The King Abdullah Financial District (KAFD) is a new 55-million-square-foot mixed-use urban community in Riyadh. Among its public buildings under construction is FXFOWLE Architects’ Museum of the Built Environment (MOBE), which explores the role of social, economic, and environmental issues in the development of the Kingdom of Saudi Arabia and the larger region. The museum will exhibit works related to the history of the arts and architecture on the Arabian peninsula, as well as document trends in sustainable thinking and their role in the future of the built environment. The museum puts the traditionally private culture of Saudi Arabia on display, creating a building for residents and visitors.
The design principles of MOBE are bound with the planning of KAFD as a whole. A sunken wadi - a dry desert riverbed that becomes wet during heavy rains - runs through the development, bisecting the museum’s site, a large plaza. Central to the inhabitation of the desert, a wadi allows limited agriculture in a severe environment. At KAFD, the wadi has been transformed into a linear pedestrian park that connects key buildings: Madâin Sâlih and At-Turaif, two Saudi Arabian UNESCO World Heritage sites that inspired FXFOWLE’s design. The juxtaposition of worked stone and natural rock, formed by erosion and other geologic processes, is echoed in a dynamic carved volume that nestles around the artificial topography of the wadi.
The program draws the public into the building, activating the space at all times. Along with permanent and temporary exhibition galleries are a restaurant, bookstores, research and education center, auditorium, public spaces including atrium, administration and support spaces, monorail, and parking. Three district-wide circulation systems are integrated into the fabric of the building: the building connects to KAFD via the monorail (two levels above ground), a skywalk (one level above ground), and the wadi (one level below ground). The MOBE station on the monorail offers direct views into the galleries, and the adjacency of the wadi creates visual porosity and emphasizes synergies between interior and exterior.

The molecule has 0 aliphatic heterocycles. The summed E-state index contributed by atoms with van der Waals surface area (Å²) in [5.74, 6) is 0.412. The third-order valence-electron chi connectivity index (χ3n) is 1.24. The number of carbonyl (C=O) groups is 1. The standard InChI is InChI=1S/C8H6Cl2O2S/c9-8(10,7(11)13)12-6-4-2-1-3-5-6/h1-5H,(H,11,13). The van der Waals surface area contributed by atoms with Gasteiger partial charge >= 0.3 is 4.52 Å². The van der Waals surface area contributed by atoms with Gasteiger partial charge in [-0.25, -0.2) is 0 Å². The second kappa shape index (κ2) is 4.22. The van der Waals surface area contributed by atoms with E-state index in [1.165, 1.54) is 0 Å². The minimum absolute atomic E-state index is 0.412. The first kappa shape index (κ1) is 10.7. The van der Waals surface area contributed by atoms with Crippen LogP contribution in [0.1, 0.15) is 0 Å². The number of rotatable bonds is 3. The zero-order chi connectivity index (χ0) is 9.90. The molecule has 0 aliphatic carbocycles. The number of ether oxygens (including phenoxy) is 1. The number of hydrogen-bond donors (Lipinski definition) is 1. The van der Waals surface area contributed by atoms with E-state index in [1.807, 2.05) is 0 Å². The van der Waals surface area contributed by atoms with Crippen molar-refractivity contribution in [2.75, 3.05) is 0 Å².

The complex program requires divisions between public and private spaces; secured and unsecured spaces; and spaces that have traditional admission hours and those that are open twenty-four hours a day. Blurred boundaries between private and public, internal and external, promote a setting that is welcoming to museum-goers and others. The internal distribution of the program is expressed by solidity and opacity on the museum’s upper floors and transparency on the lower levels.
The facade of the upper portion consists of laminated glass panels that create a textural quality and allow daylight into select locations. This strategy borrows from At-Turaif, the first capital of the Saudi dynasty. An oasis city dating from the fifteenth century, the citadel incorporates climatic responses—adobe construction, small triangular apertures—into its expressive architecture. At MOBE, the apertures recall those of At-Turaif in both visual presentation and function, but in a contemporary manner. The facade, likewise, adopts the role of its ancient counterpart—minimizing heat gain—but with an up-to-date reflective system. The outer wall of laminated glass covers an inner insulated, weather-tight envelope.
The interior circulation is clear despite the intricate arrangement of program elements. Visual cues draw visitors into the site and through the building. A large interior atrium, publicly accessible and open around the clock, connects to parking, monorail, and skywalk. Half interior and half exterior, the atrium marks a bridge over the wadi; it also links levels within the museum. Museum administration and support are located at grade and a level above. The exhibition areas and restaurant are on the upper floors, encouraging visitors to tour the entire building. Elevators manage vertical movement between museum spaces; horizontal circulation is organized by virtue of proximities between similar program components. Staircases traverse the interior of the museum, providing access to the lobby, exhibition spaces, and transportation. The elliptical auditorium, wrapped in rapidly renewable woods, floats independently in the atrium.
Integrated passive and active strategies maximize sustainability. We used building performance modeling to help shape the building envelope and to incorporate solar shading. Along with the reflective, highly insulated building envelope, advanced HVAC systems reduce energy use. Other energy-saving components include LED lighting, automated lighting systems, and mechanical shading devices. Rainwater is collected and graywater is treated on site. Open offices and internal stairs encourage active work spaces and better internal environments. Sky gardens bring the landscape into the architecture.